Metropolitan Washington's 22,000 government carpenters, electricians, auto mechanics, janitors and other blue-collar workers will be getting a pay increase effective Oct. 18. Size of the raise has not been determined. But it cannot exceed the 4.8 percent limit Congress has put on white- and blue-collar (wage board) raises that take place in the new fiscal year.

Last year blue-collar (wage board) feds here got an average 8.5 percent raise, while their 300,000 white-collar counterparts got a 9.1 percent increase. This year, because of pay caps imposed by Congress and the White House, the maximum increase for the 1981 fiscal year (that begins October 1) is 4.8 percent.

Unlike white-collar salaries, which are based on a nationwide comparison with industry pay, wages for blue-collar workers are linked to home-town industry pay. The half million blue-collar workers are divided into 135 separate geographic wage areas. Local pay surveys and resulting raises for them are staggered throughout the year. Government-industry pay comparisons here (run by Defense, the largest employer) are made in August. The blue-collar raises here are effective each October. Similar increases for several thousand workers paid under the lithographic wage system go into effect in November. They are subject to the same 4.8 percent cap that applies to all salary increases beginning with the new (fiscal) year.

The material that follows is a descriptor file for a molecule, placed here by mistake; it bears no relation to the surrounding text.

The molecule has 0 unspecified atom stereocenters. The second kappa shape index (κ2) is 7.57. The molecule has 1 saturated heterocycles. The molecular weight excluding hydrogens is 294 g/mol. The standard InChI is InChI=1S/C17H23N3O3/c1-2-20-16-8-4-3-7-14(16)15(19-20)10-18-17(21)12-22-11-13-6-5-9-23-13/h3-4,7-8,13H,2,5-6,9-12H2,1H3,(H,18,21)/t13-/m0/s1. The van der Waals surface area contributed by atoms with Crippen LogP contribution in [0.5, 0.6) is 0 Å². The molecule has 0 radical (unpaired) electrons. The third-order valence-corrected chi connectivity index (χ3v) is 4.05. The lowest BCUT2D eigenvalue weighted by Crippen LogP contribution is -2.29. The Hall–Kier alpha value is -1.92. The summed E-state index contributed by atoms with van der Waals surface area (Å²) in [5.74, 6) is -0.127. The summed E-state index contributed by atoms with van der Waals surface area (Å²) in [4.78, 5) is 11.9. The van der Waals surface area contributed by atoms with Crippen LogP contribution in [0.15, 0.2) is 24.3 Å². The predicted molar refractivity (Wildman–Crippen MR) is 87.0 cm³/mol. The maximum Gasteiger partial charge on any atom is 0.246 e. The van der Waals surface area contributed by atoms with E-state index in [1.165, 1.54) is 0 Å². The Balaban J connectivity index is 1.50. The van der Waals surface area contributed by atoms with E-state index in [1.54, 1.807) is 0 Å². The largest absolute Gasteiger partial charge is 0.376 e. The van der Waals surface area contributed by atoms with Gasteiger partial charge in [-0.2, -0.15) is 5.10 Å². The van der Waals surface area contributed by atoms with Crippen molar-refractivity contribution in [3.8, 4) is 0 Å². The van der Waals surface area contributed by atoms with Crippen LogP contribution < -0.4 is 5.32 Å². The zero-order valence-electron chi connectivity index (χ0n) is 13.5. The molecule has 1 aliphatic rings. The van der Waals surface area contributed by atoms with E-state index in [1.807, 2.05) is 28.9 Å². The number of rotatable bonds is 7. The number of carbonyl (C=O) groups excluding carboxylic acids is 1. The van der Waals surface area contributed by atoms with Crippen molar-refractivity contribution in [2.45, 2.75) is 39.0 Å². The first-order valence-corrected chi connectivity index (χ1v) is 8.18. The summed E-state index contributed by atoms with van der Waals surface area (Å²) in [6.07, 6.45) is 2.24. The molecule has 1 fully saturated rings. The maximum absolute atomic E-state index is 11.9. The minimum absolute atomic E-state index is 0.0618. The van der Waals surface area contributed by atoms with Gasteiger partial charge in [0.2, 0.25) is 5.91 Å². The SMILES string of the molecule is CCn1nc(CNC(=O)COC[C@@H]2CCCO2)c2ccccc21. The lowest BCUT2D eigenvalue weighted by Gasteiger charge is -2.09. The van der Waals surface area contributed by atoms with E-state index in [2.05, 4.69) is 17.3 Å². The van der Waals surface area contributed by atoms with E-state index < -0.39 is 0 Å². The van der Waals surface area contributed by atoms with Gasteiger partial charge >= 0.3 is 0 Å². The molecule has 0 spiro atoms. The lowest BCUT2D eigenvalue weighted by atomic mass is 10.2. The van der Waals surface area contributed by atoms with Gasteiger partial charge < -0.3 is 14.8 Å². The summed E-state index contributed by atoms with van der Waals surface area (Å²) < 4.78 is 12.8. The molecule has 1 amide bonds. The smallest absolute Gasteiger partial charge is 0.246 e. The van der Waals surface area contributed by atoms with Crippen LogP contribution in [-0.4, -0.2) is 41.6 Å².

Blue-collar wage increases already made in other parts of the country have averaged just under 9 percent this year, representing a catch-up with home-town industry scales. Workers in other parts of the country will be subject to the same 4.8 percent pay cap next year.

Federal officials declined to speculate on how much the blue-collar increase, which will cover trades and craft workers, leaders and supervisors will be. But it cannot exceed the 4.8 percent limit, and some employes could get even less than that. The exact amount of the blue-collar raise will be announced on or about Oct. 13.

The October increases leave federal workers -- white-collar or blue-collar -- little to cheer about. The government's own data says it would take an average pay raise of about 15 percent to bring white-collar government pay up to par with private industry. But Congress (in the Budget Reconciliation Act) and the president already have said 4.8 percent is the most those workers can get.